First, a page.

If they knew what to do, they’d have done it already. If they could have, they would have; but they didn’t, so they can’t. Time’s up.

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      1. I was attempting sarcasm there, but it didn’t come through well in the text. Petraeus’ ‘new’ doctrine just relied on air strikes against suspected insurgent positions to back up soldiers who were moved off the big FOBs to smaller and more scattered outposts. Caused more US casualties and more collateral damage among Iraqis. But the US media happily lapped up the Pentagon’s preferred explanation (Petraeus as modern warrior-scholar or whatever)

        The reason Iraq calmed down (for a while) after the ‘Surge’ was that Sunni communities cut deals with the occupation forces to focus on fighting Al Qaeda. They let the US evacuate with dignity. ‘Undefeated’.

        Anyway, the Pentagon’s wars will probably end only when a major defeat reveals how hollow the institutions have become. The Pentagon and its swarm of flag officers is little more than a shopping mall for defense contractors. We’re France in 1940 or Britain in 1941, waiting for Germany and Japan to come break our cozy little illusion of being an unbeatable ‘Superpower’ (Empire.)

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  2. “Someday, when the second Afghan War finally ends and the U.S. military limps home from its many imperial adventures abroad as the Red Army once did, will it, too, find an empire on the verge of imploding and a country in deep trouble?” — 17 Years of War (and More to Come) -Anniversaries That Never Will Be by Tom Engelhardt, antiwar.com (October 22, 2018)

    Six years ago, remembering January 1972 and my own out-of-sight-out-of-mind return from eighteen desultory months in the now defunct Republic of South Vietnam, I had similar thoughts about other U.S. “advisers and trainers” returning “home” from any number of similar imperial disasters. So this happened:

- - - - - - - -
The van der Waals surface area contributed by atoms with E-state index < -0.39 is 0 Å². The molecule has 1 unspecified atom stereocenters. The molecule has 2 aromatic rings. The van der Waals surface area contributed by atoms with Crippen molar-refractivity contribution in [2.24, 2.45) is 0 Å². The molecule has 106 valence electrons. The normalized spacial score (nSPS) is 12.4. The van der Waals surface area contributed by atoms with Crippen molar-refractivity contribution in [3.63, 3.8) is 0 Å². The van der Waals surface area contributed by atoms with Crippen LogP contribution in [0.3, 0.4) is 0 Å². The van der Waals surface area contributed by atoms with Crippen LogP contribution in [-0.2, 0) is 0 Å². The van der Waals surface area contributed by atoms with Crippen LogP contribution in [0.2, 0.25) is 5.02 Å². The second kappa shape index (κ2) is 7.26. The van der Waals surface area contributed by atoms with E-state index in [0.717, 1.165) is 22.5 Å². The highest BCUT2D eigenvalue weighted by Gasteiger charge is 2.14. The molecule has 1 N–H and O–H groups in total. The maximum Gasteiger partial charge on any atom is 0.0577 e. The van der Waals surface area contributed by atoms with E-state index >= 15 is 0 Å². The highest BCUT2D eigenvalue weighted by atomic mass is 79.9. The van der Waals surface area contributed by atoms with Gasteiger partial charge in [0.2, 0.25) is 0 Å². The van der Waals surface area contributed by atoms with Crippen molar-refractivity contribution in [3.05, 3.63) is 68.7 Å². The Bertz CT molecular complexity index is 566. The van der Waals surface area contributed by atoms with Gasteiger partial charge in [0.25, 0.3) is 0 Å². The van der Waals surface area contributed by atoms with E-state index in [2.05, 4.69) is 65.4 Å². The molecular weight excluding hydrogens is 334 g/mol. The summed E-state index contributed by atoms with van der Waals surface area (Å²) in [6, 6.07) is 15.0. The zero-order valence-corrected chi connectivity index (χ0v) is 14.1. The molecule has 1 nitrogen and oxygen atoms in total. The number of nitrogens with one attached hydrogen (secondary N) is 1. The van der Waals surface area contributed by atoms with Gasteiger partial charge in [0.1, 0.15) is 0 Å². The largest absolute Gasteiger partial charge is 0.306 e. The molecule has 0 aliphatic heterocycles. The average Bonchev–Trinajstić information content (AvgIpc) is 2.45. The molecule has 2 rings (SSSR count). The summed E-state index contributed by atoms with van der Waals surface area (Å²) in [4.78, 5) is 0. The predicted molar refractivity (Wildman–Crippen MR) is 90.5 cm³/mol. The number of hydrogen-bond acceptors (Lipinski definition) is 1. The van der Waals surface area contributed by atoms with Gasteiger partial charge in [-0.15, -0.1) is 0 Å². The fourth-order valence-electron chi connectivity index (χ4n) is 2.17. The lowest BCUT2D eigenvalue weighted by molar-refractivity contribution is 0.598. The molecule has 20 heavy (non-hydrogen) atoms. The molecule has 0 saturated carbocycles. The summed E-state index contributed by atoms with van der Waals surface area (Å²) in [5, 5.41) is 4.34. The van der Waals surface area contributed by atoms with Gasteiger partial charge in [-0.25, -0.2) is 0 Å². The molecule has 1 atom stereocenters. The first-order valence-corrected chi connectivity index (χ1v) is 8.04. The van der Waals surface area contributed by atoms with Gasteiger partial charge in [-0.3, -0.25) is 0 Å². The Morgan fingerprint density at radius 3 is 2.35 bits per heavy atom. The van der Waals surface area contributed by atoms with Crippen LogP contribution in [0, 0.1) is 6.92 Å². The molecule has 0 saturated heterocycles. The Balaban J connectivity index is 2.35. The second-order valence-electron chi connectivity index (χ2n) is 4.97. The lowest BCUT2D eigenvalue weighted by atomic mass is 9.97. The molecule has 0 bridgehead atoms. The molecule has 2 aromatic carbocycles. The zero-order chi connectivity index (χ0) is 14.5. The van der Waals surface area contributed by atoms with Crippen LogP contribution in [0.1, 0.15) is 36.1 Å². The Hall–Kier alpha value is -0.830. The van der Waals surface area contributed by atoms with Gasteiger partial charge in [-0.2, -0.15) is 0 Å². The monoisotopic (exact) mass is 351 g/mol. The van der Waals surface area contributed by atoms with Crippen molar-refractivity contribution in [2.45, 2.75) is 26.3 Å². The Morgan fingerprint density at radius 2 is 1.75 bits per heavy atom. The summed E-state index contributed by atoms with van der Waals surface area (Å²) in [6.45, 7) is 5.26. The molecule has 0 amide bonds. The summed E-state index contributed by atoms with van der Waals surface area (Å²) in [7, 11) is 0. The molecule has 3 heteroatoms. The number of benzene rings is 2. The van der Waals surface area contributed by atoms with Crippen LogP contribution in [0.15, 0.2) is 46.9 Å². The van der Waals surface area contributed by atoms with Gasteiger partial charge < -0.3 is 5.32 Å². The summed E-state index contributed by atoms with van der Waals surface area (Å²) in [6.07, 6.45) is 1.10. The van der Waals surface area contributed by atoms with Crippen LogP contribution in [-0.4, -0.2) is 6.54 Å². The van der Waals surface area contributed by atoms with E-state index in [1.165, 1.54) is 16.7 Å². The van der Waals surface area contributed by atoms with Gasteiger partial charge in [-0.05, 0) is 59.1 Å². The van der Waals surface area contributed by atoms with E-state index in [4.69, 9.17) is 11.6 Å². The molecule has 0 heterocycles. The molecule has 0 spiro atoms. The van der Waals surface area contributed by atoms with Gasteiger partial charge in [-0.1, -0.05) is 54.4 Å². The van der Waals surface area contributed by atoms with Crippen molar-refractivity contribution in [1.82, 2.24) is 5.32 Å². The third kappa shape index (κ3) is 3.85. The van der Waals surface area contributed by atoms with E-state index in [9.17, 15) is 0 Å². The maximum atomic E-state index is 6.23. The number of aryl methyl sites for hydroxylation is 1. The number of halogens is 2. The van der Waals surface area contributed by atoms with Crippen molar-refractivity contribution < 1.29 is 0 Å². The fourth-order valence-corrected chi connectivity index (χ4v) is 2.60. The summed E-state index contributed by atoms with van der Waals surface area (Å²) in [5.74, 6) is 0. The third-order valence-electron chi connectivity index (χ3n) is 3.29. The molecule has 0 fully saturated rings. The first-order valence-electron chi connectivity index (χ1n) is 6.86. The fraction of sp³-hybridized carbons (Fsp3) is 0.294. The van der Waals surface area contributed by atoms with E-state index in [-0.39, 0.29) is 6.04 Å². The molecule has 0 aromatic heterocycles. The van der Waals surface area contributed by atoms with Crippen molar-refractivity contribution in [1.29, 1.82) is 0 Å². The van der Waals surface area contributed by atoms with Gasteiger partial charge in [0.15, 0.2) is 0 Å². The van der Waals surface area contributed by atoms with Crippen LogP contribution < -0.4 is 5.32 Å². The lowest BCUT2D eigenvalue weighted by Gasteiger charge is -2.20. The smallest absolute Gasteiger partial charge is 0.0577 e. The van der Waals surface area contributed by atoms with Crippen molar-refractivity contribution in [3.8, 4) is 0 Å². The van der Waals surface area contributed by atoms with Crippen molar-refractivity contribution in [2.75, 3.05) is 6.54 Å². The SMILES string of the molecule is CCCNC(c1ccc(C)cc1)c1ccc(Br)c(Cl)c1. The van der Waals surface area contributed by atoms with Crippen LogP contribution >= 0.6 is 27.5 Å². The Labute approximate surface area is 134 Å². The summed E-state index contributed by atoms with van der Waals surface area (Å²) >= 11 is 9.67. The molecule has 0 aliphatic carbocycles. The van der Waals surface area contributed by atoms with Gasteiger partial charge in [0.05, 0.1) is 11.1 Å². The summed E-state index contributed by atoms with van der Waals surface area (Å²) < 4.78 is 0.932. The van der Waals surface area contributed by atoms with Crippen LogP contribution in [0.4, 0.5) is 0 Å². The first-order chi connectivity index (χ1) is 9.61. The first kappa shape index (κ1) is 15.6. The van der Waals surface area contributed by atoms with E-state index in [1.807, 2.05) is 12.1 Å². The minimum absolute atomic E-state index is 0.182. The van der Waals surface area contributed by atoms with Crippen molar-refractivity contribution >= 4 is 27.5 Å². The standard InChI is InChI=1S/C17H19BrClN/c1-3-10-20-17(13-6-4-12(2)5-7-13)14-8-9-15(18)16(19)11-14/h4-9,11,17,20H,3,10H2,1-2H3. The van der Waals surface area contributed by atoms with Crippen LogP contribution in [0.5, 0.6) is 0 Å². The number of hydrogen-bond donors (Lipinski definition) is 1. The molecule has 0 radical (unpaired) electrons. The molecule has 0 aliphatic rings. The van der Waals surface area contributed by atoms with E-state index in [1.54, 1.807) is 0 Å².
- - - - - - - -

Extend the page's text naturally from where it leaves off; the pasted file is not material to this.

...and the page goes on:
Jaundice: a state or attitude characterized by satiety, distaste, or hostility. (synonyms: animosity, animus, antagonism, antipathy, bad blood, bitterness, gall, grudge, enmity, rancor)

    “Charles Oman, in his classic study of war, spoke of the veterans of the battles of the Middle Ages as ‘the best of soldiers while the war lasted … [but] a most dangerous and unruly race in times of truce or peace.'”– Robert Jay Lifton, Home from the War: Vietnam Veterans, neither victims nor executioners (1973)

    When Jaundice Comes Marching Home
    (after the popular Civil War song, “When Johnny Comes Marching Home”)

    When Jaundice comes marching home once more,
    Guffaw! Guffaw!
    We’ll know what its masters have in store,
    Guffaw! Guffaw!
    A shiver of terror to run up the spine,
    At the thought of what’s next if we don’t fall in line
    Oh they’d like us scared when
    Jaundice comes marching home

    When Jaundice comes snarling home this time
    Guffaw! Guffaw!
    We’ll spit in its face with a jeering rhyme
    Guffaw! Guffaw!
    Our leaders who screwed up and shot our wad
    Will tell us they did it for country and GAWD
    But we’ll know they lie when
    Jaundice comes snarling home

    When Jaundice comes limping home to hate
    Guffaw! Guffaw!
    The wars that it lost and the shit on its plate
    Guffaw! Guffaw!
    The ones who deployed it to bomb and kill
    Now find that they’ve used up the easy thrill
    So they’ll have to hide when
    Jaundice comes limping home

    When Jaundice comes sneaking home to hide
    Guffaw! Guffaw!
    The failure and waste and our wounded pride
    Guffaw! Guffaw!
    Of no further use is the man in pain
    Who can’t be recruited to do it again
    So avert your eyes when
    Jaundice comes sneaking home

    When Jaundice has marched in its last parade
    Guffaw! Guffaw!
    And laid down to sleep in the endless shade
    Guffaw! Guffaw!
    We’ll have us a wake for the late deceased
    From whose awful clutches we’re now released
    How we’ll all breathe free when
    Jaundice has died at home

    Michael Murry, “The Misfortune Teller,” Copyright 2012